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Remote Access

posted: 11/30/2000
by Chris Solomon

Free lodging in the B.C. backcountry? No problem -- as long as you know the secret handshake.

Tucked slyly among old-growth hemlocks and the ripsaw arêtes of British Columbia's North Cascades sits Rene Crawshaw's plywood heaven -- an 8-by-12-foot cabin with a hard-working wood stove and a buffet of backcountry skiing at its doorstep. When crammed with friends, booze, and Gore-Tex, Crawshaw's hideaway begs only one thing: the right to be there.

Building an illicit hut on public land may be unheard of in the States, but in Canada it's an august tradition -- one that's now enjoying a renaissance of sorts as snowmobiling and backcountry skiing flourish.

The provincial government doesn't know how many so-called "trespass huts" squat on Crown land, but in southeast B.C. alone "there's gotta be well over 100 huts that aren't authorized," says Fred Thiessen, a recreation forester for B.C.'s Ministry of Forests. Officials visiting the Bull River drainage northwest of Fernie recently found a veritable subdivision of huts puffing away in the woods.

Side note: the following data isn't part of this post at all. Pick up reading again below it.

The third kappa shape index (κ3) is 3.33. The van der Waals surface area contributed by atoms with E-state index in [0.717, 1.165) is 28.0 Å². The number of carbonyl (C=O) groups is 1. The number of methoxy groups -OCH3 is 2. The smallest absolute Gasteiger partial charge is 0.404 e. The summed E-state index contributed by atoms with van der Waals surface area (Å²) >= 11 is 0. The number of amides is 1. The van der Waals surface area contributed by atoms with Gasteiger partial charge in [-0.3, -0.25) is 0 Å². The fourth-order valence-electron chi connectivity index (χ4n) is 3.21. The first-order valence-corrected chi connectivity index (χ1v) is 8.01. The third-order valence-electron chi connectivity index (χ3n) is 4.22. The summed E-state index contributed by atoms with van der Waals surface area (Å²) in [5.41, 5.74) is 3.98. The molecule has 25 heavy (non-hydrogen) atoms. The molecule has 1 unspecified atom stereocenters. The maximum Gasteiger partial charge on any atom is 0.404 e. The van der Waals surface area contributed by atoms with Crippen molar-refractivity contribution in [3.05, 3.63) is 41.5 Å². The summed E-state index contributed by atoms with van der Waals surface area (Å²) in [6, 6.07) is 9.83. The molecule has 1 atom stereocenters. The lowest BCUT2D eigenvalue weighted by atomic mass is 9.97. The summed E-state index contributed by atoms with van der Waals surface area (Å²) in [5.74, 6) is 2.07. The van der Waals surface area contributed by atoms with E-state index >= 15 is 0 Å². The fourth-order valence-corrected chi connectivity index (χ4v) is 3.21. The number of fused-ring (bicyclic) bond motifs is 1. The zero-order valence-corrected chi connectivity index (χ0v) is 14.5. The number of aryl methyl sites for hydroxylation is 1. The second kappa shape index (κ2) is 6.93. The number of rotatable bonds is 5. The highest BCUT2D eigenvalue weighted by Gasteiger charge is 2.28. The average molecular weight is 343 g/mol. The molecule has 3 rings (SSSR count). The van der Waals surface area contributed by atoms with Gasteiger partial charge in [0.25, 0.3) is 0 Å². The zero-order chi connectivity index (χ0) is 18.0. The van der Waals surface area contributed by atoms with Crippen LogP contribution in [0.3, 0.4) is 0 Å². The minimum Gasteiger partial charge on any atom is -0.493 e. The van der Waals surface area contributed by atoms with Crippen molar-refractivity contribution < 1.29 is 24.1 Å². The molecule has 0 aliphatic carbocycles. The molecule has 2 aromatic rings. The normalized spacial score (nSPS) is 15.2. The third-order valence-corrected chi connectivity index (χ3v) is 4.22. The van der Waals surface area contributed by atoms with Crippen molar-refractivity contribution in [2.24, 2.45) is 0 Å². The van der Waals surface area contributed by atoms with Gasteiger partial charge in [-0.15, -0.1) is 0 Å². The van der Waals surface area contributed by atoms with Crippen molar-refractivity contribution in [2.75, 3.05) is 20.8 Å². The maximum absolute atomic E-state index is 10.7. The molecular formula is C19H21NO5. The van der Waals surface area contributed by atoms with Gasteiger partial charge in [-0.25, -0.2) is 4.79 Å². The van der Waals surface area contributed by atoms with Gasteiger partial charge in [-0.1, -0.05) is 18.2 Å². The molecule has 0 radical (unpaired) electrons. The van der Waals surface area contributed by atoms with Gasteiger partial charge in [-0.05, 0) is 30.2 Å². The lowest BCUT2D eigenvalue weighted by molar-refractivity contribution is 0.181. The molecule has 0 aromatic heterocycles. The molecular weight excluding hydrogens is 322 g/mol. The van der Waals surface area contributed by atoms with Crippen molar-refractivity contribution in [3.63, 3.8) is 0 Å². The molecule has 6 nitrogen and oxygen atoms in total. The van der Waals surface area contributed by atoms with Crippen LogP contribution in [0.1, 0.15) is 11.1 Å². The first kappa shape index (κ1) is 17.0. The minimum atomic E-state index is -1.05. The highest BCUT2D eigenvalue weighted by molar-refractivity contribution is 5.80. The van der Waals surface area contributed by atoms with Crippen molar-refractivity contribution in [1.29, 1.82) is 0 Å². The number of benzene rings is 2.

Most of the hut builders are adherents of Unabomber chic, their creations resembling rustic one-car garages. Other folks simply claim-jump old mining shanties or illegally rent cabins from trappers.

Two years ago, Crawshaw and his best friend built their clandestine cabin high in the Chilliwack River Valley, a hop over the 49th parallel from Washington's Mt. Baker ski area. A winter visit requires a 4x4, a snowmobile, and a snowy hike -- and can take hours, he says, especially when cases of Kokanee are on the gear list.

Yet the furtive location and paint job (camouflage green and black, naturally) are more to dupe vandals than any prowling bureaucrats. The government officially frowns on the huts, but it only removes the troublesome ones. "There's bigger fish to fry," says Bernie Ivanco, another recreation forester.

And while these huts may be B.C.'s worst-kept secret, don't expect their owners to draw you a roadmap to them. "If you're considered worthy," Crawshaw says, "they'll tell ya."

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